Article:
Jesus’ Last Supper: Passover Meal with Disciples Explained

Last week we had a whole discussion about how God instituted the Passover and the sacrifice of the Passover lamb. It’s an incredible story of God’s provision for His chosen people, the Israelites, and how He saved them from His judgment of death against the Egyptians (The Lamb of God Who Takes Away the Sins of the World). If you’ve never studied the Exodus story, it’s worth your time to investigate.
(Read the Exodus story here)

This week we’ll take a look at what’s known as “The Last Supper”.

First, let’s read Matthew’s account of the Last Supper:

17 Now on the first day of the Feast of Unleavened Bread the disciples came to Jesus, saying to Him, “Where do You want us to prepare for You to eat the Passover?”
18 And He said, “Go into the city to a certain man, and say to him, ‘The Teacher says, “My time is at hand; I will keep the Passover at your house with My disciples.” ‘ ”
19 So the disciples did as Jesus had directed them; and they prepared the Passover.
20 When evening had come, He sat down with the twelve.
21 Now as they were eating, He said, “Assuredly, I say to you, one of you will betray Me.”
22 And they were exceedingly sorrowful, and each of them began to say to Him, “Lord, is it I?”
23 He answered and said, “He who dipped his hand with Me in the dish will betray Me.
24 “The Son of Man indeed goes just as it is written of Him, but woe to that man by whom the Son of Man is betrayed! It would have been good for that man if he had not been born.”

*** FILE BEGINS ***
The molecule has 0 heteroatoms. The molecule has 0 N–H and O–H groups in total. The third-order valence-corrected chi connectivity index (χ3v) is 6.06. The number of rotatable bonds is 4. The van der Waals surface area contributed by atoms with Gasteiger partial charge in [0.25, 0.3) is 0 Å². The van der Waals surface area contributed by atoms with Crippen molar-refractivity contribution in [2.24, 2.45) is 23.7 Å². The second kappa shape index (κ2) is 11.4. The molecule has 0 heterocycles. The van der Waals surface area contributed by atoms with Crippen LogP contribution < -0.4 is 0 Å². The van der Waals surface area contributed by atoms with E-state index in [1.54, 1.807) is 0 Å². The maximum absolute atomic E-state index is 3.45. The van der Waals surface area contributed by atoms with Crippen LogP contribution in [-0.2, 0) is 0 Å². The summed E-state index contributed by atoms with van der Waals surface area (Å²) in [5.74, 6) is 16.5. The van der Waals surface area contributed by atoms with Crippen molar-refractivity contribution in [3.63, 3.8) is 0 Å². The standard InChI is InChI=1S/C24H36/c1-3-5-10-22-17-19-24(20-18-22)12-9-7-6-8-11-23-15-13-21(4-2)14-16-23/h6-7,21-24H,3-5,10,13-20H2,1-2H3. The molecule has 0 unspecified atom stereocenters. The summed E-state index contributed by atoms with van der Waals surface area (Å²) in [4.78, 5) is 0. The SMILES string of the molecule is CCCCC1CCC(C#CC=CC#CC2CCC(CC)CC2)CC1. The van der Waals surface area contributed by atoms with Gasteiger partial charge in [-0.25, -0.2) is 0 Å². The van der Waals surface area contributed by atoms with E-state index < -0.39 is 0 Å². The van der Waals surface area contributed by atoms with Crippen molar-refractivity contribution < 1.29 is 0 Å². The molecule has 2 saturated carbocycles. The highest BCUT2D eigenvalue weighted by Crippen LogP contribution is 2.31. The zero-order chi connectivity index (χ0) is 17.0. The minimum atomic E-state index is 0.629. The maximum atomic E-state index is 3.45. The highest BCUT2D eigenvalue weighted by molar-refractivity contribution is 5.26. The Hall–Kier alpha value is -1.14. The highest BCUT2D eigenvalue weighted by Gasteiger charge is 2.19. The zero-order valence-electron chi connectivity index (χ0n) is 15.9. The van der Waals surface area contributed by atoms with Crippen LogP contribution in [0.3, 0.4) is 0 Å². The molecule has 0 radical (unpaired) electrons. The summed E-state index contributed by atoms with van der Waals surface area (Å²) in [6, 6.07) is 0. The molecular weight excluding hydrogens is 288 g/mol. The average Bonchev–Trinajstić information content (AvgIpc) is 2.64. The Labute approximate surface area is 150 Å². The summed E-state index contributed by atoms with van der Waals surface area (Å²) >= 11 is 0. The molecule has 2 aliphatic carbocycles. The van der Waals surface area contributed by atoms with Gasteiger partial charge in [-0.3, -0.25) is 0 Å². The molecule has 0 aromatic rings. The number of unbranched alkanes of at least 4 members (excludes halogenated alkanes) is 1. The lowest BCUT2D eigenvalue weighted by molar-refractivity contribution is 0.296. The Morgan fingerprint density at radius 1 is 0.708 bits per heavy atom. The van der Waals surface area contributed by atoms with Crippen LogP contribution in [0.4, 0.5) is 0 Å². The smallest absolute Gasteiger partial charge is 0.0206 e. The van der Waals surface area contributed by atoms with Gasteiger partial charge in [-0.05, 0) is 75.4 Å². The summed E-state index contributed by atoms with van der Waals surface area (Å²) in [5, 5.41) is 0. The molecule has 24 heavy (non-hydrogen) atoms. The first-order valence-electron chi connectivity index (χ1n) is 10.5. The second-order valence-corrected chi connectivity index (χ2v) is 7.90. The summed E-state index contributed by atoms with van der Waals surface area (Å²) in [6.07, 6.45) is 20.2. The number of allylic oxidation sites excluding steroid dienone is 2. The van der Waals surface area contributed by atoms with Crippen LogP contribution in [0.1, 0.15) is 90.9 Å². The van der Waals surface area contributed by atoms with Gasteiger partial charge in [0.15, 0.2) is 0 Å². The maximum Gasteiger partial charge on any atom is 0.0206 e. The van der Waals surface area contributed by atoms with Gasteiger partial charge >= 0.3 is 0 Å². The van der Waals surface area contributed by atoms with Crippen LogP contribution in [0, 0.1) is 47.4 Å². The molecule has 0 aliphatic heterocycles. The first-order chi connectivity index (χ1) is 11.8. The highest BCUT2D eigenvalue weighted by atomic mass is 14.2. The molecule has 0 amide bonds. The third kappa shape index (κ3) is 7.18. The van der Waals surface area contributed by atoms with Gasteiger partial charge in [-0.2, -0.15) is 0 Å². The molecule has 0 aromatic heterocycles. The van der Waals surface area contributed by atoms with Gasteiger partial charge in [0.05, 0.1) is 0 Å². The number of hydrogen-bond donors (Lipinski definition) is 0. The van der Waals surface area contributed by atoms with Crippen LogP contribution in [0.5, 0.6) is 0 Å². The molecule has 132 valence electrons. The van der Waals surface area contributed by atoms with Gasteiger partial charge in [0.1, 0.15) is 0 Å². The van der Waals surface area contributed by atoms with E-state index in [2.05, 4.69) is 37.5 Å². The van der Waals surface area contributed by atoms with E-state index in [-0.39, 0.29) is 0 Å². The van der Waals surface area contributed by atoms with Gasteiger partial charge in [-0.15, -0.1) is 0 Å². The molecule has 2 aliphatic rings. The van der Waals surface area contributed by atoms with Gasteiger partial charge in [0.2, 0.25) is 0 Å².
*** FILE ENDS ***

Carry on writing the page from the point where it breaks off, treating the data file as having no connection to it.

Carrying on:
25 Then Judas, who was betraying Him, answered and said, “Rabbi, is it I?” He said to him, “You have said it.”
26 And as they were eating, Jesus took bread, blessed and broke it, and gave it to the disciples and said, “Take, eat; this is My body.”
27 Then He took the cup, and gave thanks, and gave it to them, saying, “Drink from it, all of you.
28 “For this is My blood of the new covenant, which is shed for many for the remission of sins.
29 “But I say to you, I will not drink of this fruit of the vine from now on until that day when I drink it new with you in My Father’s kingdom.”
30 And when they had sung a hymn, they went out to the Mount of Olives.
~ Matthew 26:17-30

Now let’s break it down starting with verse 17. The Feast of Unleavened Bread lasted 7 days, starting with the Passover Meal. The Jewish day begins at sundown, so their “Thursday” was just starting that evening. Like many holiday meals we enjoy today, the Passover meal required some preparation which was done the day or afternoon before the meal itself.

Verses 18 and 19 tell us that Jesus instructed them to go talk to a certain man and that man will let them use his home for their meal.

Luke offers us a little more detail:

    And He said to them, “Behold, when you have entered the city, a man will meet you carrying a pitcher of water; follow him into the house which he enters. Then you shall say to the master of the house, ‘The Teacher says to you, “Where is the guest room where I may eat the Passover with My disciples?” ’ Then he will show you a large, furnished upper room; there make ready.” So they went and found it just as He had said to them, and they prepared the Passover.
    ~ Luke 22:10-13